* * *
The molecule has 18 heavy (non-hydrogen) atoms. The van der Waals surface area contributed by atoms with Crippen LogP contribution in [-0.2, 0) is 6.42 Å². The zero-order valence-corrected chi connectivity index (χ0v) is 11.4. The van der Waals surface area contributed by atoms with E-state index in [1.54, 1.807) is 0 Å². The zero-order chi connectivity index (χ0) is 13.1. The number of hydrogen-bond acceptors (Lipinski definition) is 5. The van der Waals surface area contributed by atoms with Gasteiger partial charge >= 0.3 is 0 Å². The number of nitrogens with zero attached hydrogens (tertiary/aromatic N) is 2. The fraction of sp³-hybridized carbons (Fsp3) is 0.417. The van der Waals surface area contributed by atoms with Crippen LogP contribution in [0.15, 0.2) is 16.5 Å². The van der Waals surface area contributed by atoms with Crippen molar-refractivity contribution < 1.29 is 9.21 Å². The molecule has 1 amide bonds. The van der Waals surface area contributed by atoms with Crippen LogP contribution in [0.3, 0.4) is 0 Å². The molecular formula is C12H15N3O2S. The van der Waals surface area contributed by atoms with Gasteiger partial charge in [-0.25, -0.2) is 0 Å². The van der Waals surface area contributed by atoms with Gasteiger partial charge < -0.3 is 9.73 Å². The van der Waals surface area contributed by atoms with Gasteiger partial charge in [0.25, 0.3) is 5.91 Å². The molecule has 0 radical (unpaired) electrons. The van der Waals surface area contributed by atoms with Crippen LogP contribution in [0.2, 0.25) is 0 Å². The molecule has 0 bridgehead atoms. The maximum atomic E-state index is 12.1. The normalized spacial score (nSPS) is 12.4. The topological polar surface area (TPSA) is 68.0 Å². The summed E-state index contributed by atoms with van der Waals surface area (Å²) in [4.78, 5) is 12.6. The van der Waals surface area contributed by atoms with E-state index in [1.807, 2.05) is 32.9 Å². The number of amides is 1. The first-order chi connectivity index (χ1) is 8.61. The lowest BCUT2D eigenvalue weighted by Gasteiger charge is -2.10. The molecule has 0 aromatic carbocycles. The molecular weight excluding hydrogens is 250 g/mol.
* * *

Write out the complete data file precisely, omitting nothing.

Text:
The molecule has 18 heavy (non-hydrogen) atoms. The van der Waals surface area contributed by atoms with Crippen LogP contribution in [-0.2, 0) is 6.42 Å². The zero-order valence-corrected chi connectivity index (χ0v) is 11.4. The van der Waals surface area contributed by atoms with E-state index in [1.54, 1.807) is 0 Å². The zero-order chi connectivity index (χ0) is 13.1. The number of hydrogen-bond acceptors (Lipinski definition) is 5. The van der Waals surface area contributed by atoms with Gasteiger partial charge >= 0.3 is 0 Å². The number of nitrogens with zero attached hydrogens (tertiary/aromatic N) is 2. The fraction of sp³-hybridized carbons (Fsp3) is 0.417. The van der Waals surface area contributed by atoms with Crippen LogP contribution in [0.15, 0.2) is 16.5 Å². The van der Waals surface area contributed by atoms with Crippen molar-refractivity contribution < 1.29 is 9.21 Å². The molecule has 1 amide bonds. The van der Waals surface area contributed by atoms with Crippen LogP contribution in [0.3, 0.4) is 0 Å². The molecular formula is C12H15N3O2S. The van der Waals surface area contributed by atoms with Gasteiger partial charge in [-0.25, -0.2) is 0 Å². The van der Waals surface area contributed by atoms with Gasteiger partial charge < -0.3 is 9.73 Å². The van der Waals surface area contributed by atoms with Gasteiger partial charge in [0.25, 0.3) is 5.91 Å². The molecule has 0 radical (unpaired) electrons. The van der Waals surface area contributed by atoms with Crippen LogP contribution in [0.2, 0.25) is 0 Å². The molecule has 0 bridgehead atoms. The maximum atomic E-state index is 12.1. The normalized spacial score (nSPS) is 12.4. The topological polar surface area (TPSA) is 68.0 Å². The summed E-state index contributed by atoms with van der Waals surface area (Å²) in [4.78, 5) is 12.6. The van der Waals surface area contributed by atoms with E-state index in [1.807, 2.05) is 32.9 Å². The number of amides is 1. The first-order chi connectivity index (χ1) is 8.61. The lowest BCUT2D eigenvalue weighted by Gasteiger charge is -2.10. The molecule has 0 aromatic carbocycles. The molecular weight excluding hydrogens is 250 g/mol.